Figure 7

Turning to the latest data, for 1st quarter 2017, Figure 8 shows that there has been no fundamental recovery in the US net fixed investment level. There is again naturally a recovery from the extremely low level during the 2007-2009 international financial crisis but US net fixed investment remains substantially below pre-financial crisis levels.
Given the close correlation of US medium/long term economic growth with US net fixed investment no basis therefore exists at present for any medium/long term US economic growth acceleration.
Figure 8

The possibility of US foreign borrowing

The considerable domestic US political obstacles to increase US domestic savings were analysed above. However, an increase in US investment could in principle also be financed by foreign borrowing. What, therefore, are the practical possibilities of an increase in US investment financed from foreign savings/capital?

To analyse this precisely, it should be noted that statistically the US balance of payments on current account is necessarily equal to the US capital account balance with the sign reversed – i.e an increased positive flow of foreign capital into the US must be reflected in a corresponding increase in the negative US balance of payments on current account. Figure 9 therefore shows the US current account balance of payments. The trends are clear:
  • Prior to Regan’s election in 1980 the US balance of payments was close to balance. Excluding foreign transfers, which were primarily payments on US overseas military expenditure and foreign aid typically tied to US foreign policy objectives, the US balance of payments was usually in surplus. Therefore, prior to Reagan the US was not dependent on, and did not undertake, significant net foreign borrowing;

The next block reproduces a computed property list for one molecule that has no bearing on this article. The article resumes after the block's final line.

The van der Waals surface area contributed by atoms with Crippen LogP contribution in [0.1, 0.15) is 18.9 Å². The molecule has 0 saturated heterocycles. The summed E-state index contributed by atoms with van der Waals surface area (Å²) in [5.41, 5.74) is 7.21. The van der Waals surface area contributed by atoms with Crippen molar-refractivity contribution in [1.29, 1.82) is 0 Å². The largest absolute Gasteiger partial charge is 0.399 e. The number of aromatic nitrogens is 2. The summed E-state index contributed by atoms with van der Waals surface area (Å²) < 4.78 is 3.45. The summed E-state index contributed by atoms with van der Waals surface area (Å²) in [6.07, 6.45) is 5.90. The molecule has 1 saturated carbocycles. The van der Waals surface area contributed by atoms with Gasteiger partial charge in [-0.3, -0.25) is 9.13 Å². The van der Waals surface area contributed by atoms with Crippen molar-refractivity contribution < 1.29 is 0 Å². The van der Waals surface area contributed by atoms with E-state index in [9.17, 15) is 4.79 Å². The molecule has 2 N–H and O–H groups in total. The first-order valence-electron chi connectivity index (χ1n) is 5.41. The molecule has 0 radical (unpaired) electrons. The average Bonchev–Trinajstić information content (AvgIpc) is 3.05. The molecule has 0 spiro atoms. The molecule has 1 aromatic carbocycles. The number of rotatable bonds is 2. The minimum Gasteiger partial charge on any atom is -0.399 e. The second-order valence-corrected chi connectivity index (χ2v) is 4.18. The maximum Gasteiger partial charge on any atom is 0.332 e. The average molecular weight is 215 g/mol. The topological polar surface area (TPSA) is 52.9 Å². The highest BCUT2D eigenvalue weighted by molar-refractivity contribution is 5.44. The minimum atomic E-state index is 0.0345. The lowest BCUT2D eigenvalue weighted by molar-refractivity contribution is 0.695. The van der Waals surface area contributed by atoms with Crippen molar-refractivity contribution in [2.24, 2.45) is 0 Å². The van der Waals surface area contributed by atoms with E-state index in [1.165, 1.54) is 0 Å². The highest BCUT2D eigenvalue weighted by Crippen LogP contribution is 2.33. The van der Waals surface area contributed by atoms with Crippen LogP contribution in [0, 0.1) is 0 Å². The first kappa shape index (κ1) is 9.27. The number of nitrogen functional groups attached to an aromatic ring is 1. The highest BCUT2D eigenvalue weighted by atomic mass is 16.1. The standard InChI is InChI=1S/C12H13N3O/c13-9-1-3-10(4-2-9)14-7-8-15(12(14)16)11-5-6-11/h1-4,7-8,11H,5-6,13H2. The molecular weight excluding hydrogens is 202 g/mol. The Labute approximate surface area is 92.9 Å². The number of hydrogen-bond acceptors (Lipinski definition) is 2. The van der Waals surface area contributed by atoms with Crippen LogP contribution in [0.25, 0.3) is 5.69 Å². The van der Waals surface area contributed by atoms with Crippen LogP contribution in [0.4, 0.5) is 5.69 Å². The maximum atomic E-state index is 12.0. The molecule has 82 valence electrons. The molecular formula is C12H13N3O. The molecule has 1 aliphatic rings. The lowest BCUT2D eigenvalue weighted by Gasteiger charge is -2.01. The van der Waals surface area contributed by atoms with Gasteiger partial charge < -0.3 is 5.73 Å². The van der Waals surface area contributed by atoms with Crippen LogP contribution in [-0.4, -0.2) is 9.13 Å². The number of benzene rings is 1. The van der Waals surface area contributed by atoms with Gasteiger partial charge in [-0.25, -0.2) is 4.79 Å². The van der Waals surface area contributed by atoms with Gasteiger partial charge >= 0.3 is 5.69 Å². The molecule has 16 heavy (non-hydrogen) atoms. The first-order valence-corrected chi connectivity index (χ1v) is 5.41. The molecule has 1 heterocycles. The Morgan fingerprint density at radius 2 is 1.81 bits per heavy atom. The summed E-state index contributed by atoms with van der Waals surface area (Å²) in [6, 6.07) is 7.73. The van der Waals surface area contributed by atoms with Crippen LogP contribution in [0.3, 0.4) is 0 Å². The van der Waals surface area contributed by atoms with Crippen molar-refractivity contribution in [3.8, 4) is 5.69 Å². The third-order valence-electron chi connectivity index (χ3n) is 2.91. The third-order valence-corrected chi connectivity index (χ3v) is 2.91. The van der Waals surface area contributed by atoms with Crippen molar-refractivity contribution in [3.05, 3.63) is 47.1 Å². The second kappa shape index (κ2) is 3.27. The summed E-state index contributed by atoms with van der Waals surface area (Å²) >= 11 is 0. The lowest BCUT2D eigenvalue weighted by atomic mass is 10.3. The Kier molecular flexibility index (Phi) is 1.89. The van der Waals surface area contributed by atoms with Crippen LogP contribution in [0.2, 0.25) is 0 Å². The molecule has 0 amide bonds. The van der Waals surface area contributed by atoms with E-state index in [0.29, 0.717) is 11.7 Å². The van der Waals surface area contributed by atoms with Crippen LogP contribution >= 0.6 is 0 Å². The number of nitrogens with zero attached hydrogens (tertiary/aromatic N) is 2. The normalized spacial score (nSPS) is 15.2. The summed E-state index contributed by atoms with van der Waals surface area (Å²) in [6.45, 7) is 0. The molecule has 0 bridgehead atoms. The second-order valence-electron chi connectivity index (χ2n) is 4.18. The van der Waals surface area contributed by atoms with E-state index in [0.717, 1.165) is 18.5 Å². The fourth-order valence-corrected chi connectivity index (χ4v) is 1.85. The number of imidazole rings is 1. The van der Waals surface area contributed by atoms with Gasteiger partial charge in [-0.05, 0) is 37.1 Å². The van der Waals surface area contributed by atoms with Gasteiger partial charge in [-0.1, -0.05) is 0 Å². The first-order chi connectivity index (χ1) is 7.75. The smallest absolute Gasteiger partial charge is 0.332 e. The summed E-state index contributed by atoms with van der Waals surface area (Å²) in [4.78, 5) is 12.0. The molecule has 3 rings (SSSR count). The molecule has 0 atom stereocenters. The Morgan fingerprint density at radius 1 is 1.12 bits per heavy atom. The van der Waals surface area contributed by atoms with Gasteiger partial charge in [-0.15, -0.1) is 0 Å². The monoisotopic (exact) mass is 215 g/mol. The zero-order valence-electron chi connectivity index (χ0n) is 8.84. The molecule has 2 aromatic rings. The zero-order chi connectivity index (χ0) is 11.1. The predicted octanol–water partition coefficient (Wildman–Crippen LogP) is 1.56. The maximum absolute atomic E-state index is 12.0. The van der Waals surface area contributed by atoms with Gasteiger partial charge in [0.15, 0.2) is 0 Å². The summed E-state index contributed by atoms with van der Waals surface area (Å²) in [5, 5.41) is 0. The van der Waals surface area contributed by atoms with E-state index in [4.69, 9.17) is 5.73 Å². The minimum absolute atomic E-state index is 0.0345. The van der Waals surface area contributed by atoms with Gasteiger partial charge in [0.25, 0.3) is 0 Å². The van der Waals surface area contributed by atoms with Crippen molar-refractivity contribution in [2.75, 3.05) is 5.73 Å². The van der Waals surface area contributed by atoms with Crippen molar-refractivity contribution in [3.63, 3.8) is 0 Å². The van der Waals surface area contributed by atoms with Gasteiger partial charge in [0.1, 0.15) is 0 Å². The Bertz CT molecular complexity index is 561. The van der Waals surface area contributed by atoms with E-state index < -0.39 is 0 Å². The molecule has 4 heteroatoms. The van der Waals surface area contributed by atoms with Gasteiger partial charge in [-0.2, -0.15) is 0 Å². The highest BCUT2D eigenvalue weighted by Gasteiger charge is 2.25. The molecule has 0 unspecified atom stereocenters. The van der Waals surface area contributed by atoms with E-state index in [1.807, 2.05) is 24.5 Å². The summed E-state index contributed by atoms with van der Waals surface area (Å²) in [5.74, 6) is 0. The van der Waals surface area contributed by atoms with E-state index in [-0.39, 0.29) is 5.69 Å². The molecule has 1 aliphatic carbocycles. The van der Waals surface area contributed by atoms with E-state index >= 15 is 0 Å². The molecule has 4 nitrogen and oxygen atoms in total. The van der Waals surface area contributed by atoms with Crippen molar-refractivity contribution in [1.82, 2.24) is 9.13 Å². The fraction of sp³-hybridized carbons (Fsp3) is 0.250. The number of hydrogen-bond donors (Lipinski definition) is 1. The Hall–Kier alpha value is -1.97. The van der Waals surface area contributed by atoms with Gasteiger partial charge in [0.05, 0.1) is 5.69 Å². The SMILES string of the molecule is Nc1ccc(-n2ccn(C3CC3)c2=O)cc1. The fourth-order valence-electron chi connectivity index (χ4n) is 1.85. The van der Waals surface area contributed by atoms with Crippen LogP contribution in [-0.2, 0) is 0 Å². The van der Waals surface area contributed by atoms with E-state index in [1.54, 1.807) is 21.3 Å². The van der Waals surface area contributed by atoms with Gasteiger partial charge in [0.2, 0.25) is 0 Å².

• Under Reagan a new policy was adopted of large scale US foreign borrowing. This may be seen in the very sharp deterioration in the US balance of payments during the Reagan period - the US balance of payments on current account worsened from a surplus of 0.3% of GDP in the 4th quarter of 1980, the last quarter before Reagan came to office, to a deficit of 3.4% of GDP by the 3rd quarter of 1986. This 3.7% of GDP worsening of the US balance of payments is equivalent to over $700 billion at today’s prices.
  • Under George H. W. Bush (Bush Senior) the US temporarily abandoned large scale foreign borrowing. With foreign sources of financing US investment reduced US net fixed capital formation fell sharply, from 7.5% of GDP in the last quarter of 1988 to 4.8% of GDP in 1st quarter 1992. The US fell into recession in the last quarter of 1990/1st quarter 1991 – the unpopularity of this leading to Bush’s electoral defeat.
  • Under Clinton and George W Bush US foreign borrowing increased massively, rising to 6.3% of GDP by the last quarter of 2005 – such huge borrowing was unsustainable, was a significant contributory factor to the international financial crisis, and necessarily had to be reduced.
  • The onset of the international financial crisis forced a huge reduction in US foreign borrowing – reducing net inflows of capital into the US from 5.3% of GDP in 1st quarter 2007 to 2.5% of GDP in the 2nd quarter of 2009. The level of US foreign borrowing has since remained essentially unchanged - net inflows of capital into the US were 2.4% of GDP in the latest available data in the last quarter of 2016.
Figure 9

If the US once again turned to financing its investment through a major increase in international borrowing there are very clear geopolitical and political consequences.

  • Prior to Reagan US net export of capital/outward transfers from the US were a stabilising factor in the world economy – increasing the supply of capital for other countries and therefore aiding their economic development.